This week I took part in a House of Commons debate on the status of police dogs and horses, following a petition which attracted more than 120,000 signatories. The petition followed an incident involving a policeman and his police dog.
At the moment, there isn’t a specific penalty for causing harm to, or the death of, a police animal and offences such as these are currently prosecuted under two laws, the Animal Welfare Act 2006 or the Criminal Damage Act 1971.
Charging someone who has attacked an animal with criminal damage typifies the materialistic way in which the law treats animals. We see that with dog theft and with attacks on police dogs. It is time we stopped treating animals like commodities.
I’d like to dispel the myth that 10 years’ imprisonment is available in almost any circumstance for assaults on police dogs and horses. For the matter to come before the Crown Court, with its extended sentencing powers, would require the damage involved to exceed £5,000. I’m not sure there has ever been such a case and that 10 years’ imprisonment has never been available for any offender convicted of such an offence.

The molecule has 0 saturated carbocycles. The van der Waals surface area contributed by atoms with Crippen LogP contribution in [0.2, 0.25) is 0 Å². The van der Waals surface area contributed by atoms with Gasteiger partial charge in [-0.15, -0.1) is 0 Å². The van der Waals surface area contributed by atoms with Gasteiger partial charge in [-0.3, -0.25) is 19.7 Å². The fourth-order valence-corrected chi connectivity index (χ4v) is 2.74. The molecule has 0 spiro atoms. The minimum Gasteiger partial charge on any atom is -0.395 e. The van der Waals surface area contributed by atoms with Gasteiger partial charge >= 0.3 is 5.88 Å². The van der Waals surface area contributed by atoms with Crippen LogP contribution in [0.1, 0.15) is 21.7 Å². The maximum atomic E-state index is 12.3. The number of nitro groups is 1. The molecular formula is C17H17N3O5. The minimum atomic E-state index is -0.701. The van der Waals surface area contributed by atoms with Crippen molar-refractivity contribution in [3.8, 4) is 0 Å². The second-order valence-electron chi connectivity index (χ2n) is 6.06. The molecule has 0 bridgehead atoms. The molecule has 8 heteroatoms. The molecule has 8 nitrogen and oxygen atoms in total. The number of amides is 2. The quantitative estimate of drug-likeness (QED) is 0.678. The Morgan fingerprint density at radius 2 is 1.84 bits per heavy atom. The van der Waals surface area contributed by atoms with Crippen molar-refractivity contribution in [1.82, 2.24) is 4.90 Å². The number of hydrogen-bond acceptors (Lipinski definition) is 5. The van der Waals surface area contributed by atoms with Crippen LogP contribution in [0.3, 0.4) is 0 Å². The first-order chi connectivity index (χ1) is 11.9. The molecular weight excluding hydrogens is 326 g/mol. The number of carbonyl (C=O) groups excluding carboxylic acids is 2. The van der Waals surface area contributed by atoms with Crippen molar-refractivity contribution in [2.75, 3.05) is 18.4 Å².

The petition has suggested the adoption of a law similar to that in the US which has much greater penalties for these crimes and I think greater sentencing powers would act as a deterrent.
There are 1,900 police dogs currently working in the UK and we need to have a suitable law to protect them. Harming a police animal whilst working is an appalling crime and there should be a fitting punishment to fit such horrific acts.